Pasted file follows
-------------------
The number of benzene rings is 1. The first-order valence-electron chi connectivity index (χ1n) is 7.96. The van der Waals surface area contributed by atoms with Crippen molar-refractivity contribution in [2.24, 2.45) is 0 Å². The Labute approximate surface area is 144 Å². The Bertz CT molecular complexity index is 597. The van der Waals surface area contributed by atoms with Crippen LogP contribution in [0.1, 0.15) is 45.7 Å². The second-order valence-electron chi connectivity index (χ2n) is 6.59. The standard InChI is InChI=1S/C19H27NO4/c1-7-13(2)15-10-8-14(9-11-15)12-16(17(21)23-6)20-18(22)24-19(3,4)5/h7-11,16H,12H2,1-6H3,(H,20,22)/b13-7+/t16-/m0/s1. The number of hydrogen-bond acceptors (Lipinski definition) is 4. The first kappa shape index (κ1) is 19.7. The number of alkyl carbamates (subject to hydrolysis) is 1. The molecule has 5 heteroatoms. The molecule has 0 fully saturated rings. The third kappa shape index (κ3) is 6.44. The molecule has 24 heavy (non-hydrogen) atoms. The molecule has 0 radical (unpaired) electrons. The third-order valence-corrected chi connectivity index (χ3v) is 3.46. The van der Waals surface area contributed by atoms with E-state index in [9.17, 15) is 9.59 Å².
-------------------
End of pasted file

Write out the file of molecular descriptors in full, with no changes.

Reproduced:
The number of benzene rings is 1. The first-order valence-electron chi connectivity index (χ1n) is 7.96. The van der Waals surface area contributed by atoms with Crippen molar-refractivity contribution in [2.24, 2.45) is 0 Å². The Labute approximate surface area is 144 Å². The Bertz CT molecular complexity index is 597. The van der Waals surface area contributed by atoms with Crippen LogP contribution in [0.1, 0.15) is 45.7 Å². The second-order valence-electron chi connectivity index (χ2n) is 6.59. The standard InChI is InChI=1S/C19H27NO4/c1-7-13(2)15-10-8-14(9-11-15)12-16(17(21)23-6)20-18(22)24-19(3,4)5/h7-11,16H,12H2,1-6H3,(H,20,22)/b13-7+/t16-/m0/s1. The number of hydrogen-bond acceptors (Lipinski definition) is 4. The first kappa shape index (κ1) is 19.7. The number of alkyl carbamates (subject to hydrolysis) is 1. The molecule has 5 heteroatoms. The molecule has 0 fully saturated rings. The third kappa shape index (κ3) is 6.44. The molecule has 24 heavy (non-hydrogen) atoms. The molecule has 0 radical (unpaired) electrons. The third-order valence-corrected chi connectivity index (χ3v) is 3.46. The van der Waals surface area contributed by atoms with E-state index in [9.17, 15) is 9.59 Å².